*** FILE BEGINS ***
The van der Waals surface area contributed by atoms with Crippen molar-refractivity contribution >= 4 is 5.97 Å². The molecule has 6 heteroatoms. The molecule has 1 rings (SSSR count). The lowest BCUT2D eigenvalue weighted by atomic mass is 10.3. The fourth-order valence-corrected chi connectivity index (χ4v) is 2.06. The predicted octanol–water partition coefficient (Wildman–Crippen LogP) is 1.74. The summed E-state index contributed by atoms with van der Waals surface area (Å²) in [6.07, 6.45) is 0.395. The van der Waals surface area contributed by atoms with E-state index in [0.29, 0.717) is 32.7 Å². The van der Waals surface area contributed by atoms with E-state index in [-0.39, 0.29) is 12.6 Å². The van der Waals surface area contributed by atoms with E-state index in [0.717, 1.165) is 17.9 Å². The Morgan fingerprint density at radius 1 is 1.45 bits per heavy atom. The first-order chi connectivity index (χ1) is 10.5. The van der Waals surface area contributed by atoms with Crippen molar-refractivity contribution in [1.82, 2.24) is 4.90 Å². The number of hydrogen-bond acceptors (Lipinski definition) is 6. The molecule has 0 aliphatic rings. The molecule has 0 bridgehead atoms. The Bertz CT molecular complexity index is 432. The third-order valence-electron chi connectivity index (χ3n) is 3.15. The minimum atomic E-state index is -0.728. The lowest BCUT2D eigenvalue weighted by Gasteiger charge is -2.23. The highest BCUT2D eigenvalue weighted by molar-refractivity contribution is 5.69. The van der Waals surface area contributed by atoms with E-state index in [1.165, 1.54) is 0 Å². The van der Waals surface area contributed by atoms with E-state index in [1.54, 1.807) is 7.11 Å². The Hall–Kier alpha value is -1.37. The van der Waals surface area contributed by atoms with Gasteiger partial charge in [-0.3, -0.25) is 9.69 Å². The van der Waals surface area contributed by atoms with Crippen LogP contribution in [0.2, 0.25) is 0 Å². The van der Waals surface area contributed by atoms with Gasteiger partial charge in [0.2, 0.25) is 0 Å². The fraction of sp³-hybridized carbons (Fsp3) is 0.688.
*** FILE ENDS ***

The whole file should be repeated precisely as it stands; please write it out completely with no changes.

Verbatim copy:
The van der Waals surface area contributed by atoms with Crippen molar-refractivity contribution >= 4 is 5.97 Å². The molecule has 6 heteroatoms. The molecule has 1 rings (SSSR count). The lowest BCUT2D eigenvalue weighted by atomic mass is 10.3. The fourth-order valence-corrected chi connectivity index (χ4v) is 2.06. The predicted octanol–water partition coefficient (Wildman–Crippen LogP) is 1.74. The summed E-state index contributed by atoms with van der Waals surface area (Å²) in [6.07, 6.45) is 0.395. The van der Waals surface area contributed by atoms with E-state index in [0.29, 0.717) is 32.7 Å². The van der Waals surface area contributed by atoms with E-state index in [-0.39, 0.29) is 12.6 Å². The van der Waals surface area contributed by atoms with E-state index in [0.717, 1.165) is 17.9 Å². The Morgan fingerprint density at radius 1 is 1.45 bits per heavy atom. The first-order chi connectivity index (χ1) is 10.5. The van der Waals surface area contributed by atoms with Crippen molar-refractivity contribution in [1.82, 2.24) is 4.90 Å². The number of hydrogen-bond acceptors (Lipinski definition) is 6. The molecule has 0 aliphatic rings. The molecule has 0 bridgehead atoms. The Bertz CT molecular complexity index is 432. The third-order valence-electron chi connectivity index (χ3n) is 3.15. The minimum atomic E-state index is -0.728. The lowest BCUT2D eigenvalue weighted by Gasteiger charge is -2.23. The highest BCUT2D eigenvalue weighted by molar-refractivity contribution is 5.69. The van der Waals surface area contributed by atoms with E-state index in [1.165, 1.54) is 0 Å². The van der Waals surface area contributed by atoms with E-state index in [1.54, 1.807) is 7.11 Å². The Hall–Kier alpha value is -1.37. The van der Waals surface area contributed by atoms with Gasteiger partial charge in [-0.3, -0.25) is 9.69 Å². The van der Waals surface area contributed by atoms with Crippen LogP contribution in [0.2, 0.25) is 0 Å². The van der Waals surface area contributed by atoms with Gasteiger partial charge in [0.2, 0.25) is 0 Å². The fraction of sp³-hybridized carbons (Fsp3) is 0.688.